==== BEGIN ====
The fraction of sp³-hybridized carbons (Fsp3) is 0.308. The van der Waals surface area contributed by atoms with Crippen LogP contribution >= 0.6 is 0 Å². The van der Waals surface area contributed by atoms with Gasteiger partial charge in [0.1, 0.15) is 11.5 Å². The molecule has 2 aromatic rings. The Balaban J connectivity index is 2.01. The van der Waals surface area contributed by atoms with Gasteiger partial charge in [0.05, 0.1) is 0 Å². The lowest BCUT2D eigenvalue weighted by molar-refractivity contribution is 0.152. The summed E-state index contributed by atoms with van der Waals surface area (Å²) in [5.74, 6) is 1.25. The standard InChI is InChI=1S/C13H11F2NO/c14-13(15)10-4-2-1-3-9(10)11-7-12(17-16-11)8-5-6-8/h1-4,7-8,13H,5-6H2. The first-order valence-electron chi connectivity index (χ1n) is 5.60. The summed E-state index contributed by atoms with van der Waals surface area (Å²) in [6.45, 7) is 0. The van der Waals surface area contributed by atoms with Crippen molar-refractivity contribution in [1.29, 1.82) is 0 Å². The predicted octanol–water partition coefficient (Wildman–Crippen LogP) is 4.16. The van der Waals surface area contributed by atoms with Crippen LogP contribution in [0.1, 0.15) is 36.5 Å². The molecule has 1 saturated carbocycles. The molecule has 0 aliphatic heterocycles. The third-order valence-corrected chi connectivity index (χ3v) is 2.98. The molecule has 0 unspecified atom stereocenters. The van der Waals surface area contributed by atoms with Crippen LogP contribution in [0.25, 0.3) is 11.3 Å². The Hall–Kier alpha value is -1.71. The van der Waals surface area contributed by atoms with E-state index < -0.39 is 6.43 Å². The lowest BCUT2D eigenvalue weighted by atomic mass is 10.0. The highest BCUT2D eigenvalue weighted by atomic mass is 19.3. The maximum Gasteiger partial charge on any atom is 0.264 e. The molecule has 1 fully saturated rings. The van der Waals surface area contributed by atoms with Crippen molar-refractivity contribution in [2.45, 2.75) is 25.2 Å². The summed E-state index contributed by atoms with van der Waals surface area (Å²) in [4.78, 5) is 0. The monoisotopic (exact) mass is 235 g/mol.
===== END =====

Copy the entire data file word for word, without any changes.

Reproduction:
The fraction of sp³-hybridized carbons (Fsp3) is 0.308. The van der Waals surface area contributed by atoms with Crippen LogP contribution >= 0.6 is 0 Å². The van der Waals surface area contributed by atoms with Gasteiger partial charge in [0.1, 0.15) is 11.5 Å². The molecule has 2 aromatic rings. The Balaban J connectivity index is 2.01. The van der Waals surface area contributed by atoms with Gasteiger partial charge in [0.05, 0.1) is 0 Å². The lowest BCUT2D eigenvalue weighted by molar-refractivity contribution is 0.152. The summed E-state index contributed by atoms with van der Waals surface area (Å²) in [5.74, 6) is 1.25. The standard InChI is InChI=1S/C13H11F2NO/c14-13(15)10-4-2-1-3-9(10)11-7-12(17-16-11)8-5-6-8/h1-4,7-8,13H,5-6H2. The first-order valence-electron chi connectivity index (χ1n) is 5.60. The summed E-state index contributed by atoms with van der Waals surface area (Å²) in [6.45, 7) is 0. The van der Waals surface area contributed by atoms with Crippen molar-refractivity contribution in [1.29, 1.82) is 0 Å². The predicted octanol–water partition coefficient (Wildman–Crippen LogP) is 4.16. The van der Waals surface area contributed by atoms with Crippen LogP contribution in [0.1, 0.15) is 36.5 Å². The molecule has 1 saturated carbocycles. The molecule has 0 aliphatic heterocycles. The third-order valence-corrected chi connectivity index (χ3v) is 2.98. The molecule has 0 unspecified atom stereocenters. The van der Waals surface area contributed by atoms with Crippen LogP contribution in [0.25, 0.3) is 11.3 Å². The Hall–Kier alpha value is -1.71. The van der Waals surface area contributed by atoms with E-state index < -0.39 is 6.43 Å². The lowest BCUT2D eigenvalue weighted by atomic mass is 10.0. The highest BCUT2D eigenvalue weighted by atomic mass is 19.3. The maximum Gasteiger partial charge on any atom is 0.264 e. The molecule has 1 fully saturated rings. The van der Waals surface area contributed by atoms with Crippen molar-refractivity contribution in [2.45, 2.75) is 25.2 Å². The summed E-state index contributed by atoms with van der Waals surface area (Å²) in [4.78, 5) is 0. The monoisotopic (exact) mass is 235 g/mol.